Business has changed dramatically since the last century. Every generation has its habits and work preferences and today’s generations are much different than those back in the 20th century.

The boomers preferred one job for their entire job. Millennials prefer often job changes, while Gen Zs love working remotely. With all these facts, a business owner must understand that it’s crucial to know their employees and try to meet their demands so they can have them happy in and outside the office.

But, why is it important for businesses to have happy employees? Wouldn’t it be more logical to sack those who are not satisfied with their job and get new ones? Not! Employee retention is crucial for having a stable and successful company. Learn more about retention here.

In this article, we’re going to explain why it is so important to have happy employees, what it means to constantly change them, and everything around this issue. Follow up if you want to know more details about this topic.

1. A happy employee is productive

Many countries in Europe, and especially in Scandinavia, introduced the 4-day working week. Their employees are the happiest ones in the world, and their productivity since then raised to an entirely new level never seen before.

That explains perfectly how important the worker’s happiness is. Happy workers are productive and they are going to spend most of the day dedicated to their job and assignments. They will be doing everything they need to do to finish their tasks, and with it, raise the success of the company.

After all, it’s crucial to have everyone achieve a perfect work-life balance, and if they are not happy at work, they won’t be happy outside of the office too. Having them satisfied behind the desk is good for everyone, so why not do your best as a manager?

2. Productiveness drives the company forward

Although many managers and owners of businesses think that their actions are the ones that drive the company forward, this is not true. The actual drivers of businesses are lower lever employees. Their dedication and motivation are crucial for the success of every firm.

If they do their job properly, everyone will soon get to a perfect place. If the lower levels of employees are not productive, there will be mistakes, delays, and unsatisfied clients. This is why the main job of managers is to keep their employees motivated and happy.

Doing this means that workers will be productive and will do everything in their power to see the joint business successful. If they are not, then the entire company will slowly deteriorate until it completely shuts down.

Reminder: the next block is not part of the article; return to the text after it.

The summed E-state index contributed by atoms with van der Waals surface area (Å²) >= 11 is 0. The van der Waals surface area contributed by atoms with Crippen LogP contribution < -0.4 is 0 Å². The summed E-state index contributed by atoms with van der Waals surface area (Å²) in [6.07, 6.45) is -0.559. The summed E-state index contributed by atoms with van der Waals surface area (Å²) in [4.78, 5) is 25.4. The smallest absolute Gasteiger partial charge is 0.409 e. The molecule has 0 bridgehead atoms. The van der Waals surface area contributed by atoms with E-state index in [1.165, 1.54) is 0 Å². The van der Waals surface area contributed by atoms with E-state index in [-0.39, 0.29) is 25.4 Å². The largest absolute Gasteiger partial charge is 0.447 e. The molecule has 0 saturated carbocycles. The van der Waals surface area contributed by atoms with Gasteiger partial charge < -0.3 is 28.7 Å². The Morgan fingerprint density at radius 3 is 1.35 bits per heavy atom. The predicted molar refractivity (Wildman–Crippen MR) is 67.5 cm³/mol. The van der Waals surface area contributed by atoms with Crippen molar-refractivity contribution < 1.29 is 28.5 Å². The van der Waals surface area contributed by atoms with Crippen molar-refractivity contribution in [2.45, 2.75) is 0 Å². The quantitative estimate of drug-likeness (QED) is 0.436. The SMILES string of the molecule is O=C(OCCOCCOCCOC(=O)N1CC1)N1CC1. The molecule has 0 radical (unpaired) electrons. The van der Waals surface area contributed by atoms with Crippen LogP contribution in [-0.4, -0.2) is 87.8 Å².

3. Constant layoffs ruin businesses

It’s much wiser to have a team of people working long-term with you, than constantly laying off to replace them with others. Aside from the money you’re going to lose, retention provides a much better working environment for everyone. 

A person working for the firm for more than six months will know everything about the business. They will be dedicated, loyal, and understand what is needed for the workflow to be driving normally. If you let this person off, the new person will need time to start doing the same and the cost of employee retention is going to go through the roof.

This is devastating for every firm, and that’s why it’s crucial to dedicate more attention to retention than constantly looking for someone who’s going to be better and ask for a lower salary. Appreciate the people you have in your office.

4. You can’t buy loyalty

Some managers think that paying more to their employees will buy their loyalty while they treat them like garbage. This is completely not true. Research shows that money is not on top of the list when it comes to deciding to quit. On the other hand, not being satisfied with the atmosphere is on top of this list.

Loyalty is one of the most valuable features that one employee can have. However, it’s not easy to get it, and you should know that offering more to people is not going to keep them in your firm. Make sure you treat your employees with respect rather than offering more money.

5. Losing employees is expensive

Maybe one of the most important things, if you look at this issue from a short-term aspect, is that it is expensive to replace an employee. Seeing the stats, it is obvious that the cost of employee retention is much lower than actually getting a new one. See more about this here:

The cost of getting a new employee will result in huge expenses for waiting for this employee to line in with the rest of the team and the training needed for it. Stats show that an employee with a salary of more than $60,000 will result in up to $35,000 expenses. Now imagine what it means to constantly change workers in the office.

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